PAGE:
Receiving disability pension benefits

Disposable income and compensation rate when drawing disability pension.

Comparing income groups

Disability pension is calculated for a single person aged 50 having never been at the labour market (0 per cent of AW) or been at the labour market for at least 25 years. The latter is calculated given four different previous wage levels: 50, 75, 100 and 125 per cent of AW.

We compare the compensation rates as percentages of previous income from work. In Denmark and the Faroe Islands, the disability pension is independent of any previous income. However, supplementary benefits are payable from agreement-based pension schemes, which have not been included in the calculation. In the other countries, disability pensions are calculated based on previous income from work. Norway and Sweden place an upper limit on the disability pension, but Finland does not. In Norway and Sweden, the limit is AW 100, while in Denmark it is above AW 125.

Comparing compensation rate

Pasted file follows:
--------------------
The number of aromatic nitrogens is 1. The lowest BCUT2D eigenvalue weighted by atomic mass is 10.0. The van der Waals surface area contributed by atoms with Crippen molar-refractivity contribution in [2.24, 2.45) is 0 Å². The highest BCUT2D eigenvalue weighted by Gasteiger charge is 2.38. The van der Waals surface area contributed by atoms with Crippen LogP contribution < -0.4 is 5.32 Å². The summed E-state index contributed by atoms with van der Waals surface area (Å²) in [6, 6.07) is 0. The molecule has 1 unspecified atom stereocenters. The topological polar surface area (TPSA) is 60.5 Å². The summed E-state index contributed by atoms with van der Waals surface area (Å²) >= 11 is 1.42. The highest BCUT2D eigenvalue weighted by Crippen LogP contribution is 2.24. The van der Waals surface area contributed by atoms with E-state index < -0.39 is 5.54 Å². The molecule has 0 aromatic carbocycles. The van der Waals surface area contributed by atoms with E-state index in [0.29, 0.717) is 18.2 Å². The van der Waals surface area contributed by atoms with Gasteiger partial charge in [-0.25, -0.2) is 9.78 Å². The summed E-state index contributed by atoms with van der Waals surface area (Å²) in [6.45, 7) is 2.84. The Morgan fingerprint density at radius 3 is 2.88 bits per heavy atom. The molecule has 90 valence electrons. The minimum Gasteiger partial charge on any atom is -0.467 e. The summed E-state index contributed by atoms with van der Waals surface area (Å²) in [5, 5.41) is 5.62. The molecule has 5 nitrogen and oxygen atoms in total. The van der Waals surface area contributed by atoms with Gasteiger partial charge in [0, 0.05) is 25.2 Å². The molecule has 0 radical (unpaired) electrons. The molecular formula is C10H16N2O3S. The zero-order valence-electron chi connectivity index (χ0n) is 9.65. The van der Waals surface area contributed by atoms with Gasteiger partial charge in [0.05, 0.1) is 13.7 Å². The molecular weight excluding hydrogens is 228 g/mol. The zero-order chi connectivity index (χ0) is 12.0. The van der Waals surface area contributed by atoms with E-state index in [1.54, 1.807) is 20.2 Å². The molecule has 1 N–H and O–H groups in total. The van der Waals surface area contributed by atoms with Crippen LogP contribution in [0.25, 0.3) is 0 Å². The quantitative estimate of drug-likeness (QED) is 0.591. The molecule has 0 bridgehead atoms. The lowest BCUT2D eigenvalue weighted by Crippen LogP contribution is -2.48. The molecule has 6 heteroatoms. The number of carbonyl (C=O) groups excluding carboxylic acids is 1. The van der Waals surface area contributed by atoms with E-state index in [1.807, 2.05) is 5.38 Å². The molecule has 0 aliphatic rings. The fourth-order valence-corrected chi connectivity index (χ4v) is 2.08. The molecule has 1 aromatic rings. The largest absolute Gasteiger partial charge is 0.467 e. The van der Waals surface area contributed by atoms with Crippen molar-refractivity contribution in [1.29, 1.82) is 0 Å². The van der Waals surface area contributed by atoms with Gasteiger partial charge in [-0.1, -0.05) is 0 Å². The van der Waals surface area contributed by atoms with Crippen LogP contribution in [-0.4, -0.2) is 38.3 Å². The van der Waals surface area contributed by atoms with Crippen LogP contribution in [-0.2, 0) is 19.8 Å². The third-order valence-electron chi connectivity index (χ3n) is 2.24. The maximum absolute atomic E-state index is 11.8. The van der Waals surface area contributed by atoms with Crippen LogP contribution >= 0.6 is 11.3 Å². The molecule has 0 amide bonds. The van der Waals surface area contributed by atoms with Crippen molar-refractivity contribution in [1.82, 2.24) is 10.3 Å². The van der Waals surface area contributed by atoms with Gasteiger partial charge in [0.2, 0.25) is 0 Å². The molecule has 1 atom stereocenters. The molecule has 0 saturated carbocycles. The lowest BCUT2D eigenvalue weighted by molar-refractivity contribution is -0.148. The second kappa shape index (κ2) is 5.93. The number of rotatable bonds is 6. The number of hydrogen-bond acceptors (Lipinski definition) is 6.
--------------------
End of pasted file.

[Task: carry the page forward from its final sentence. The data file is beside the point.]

In the figure we show the development of the compensation rate for those who earned 75 per cent of AW in recent years. The compensation rate in the Faroe Islands is more than 100 per cent because the benefit is independent of previous income. In Sweden the compensation rate has dropped by approximately 5 percentage points from the 2007 level, while it has increased by almost as much in Finland. The compensation rates have been stable in Norway and Denmark.

In the figure we show the development of the compensation rate for those who earned 75 per cent of AW in recent years. The compensation rate in the Faroe Islands is more than 100 per cent because the benefit is independent of previous income. In Sweden the compensation rate has dropped by approximately 5 percentage points from the 2007 level, while it has increased by almost as much in Finland. The compensation rates have been stable in Norway and Denmark.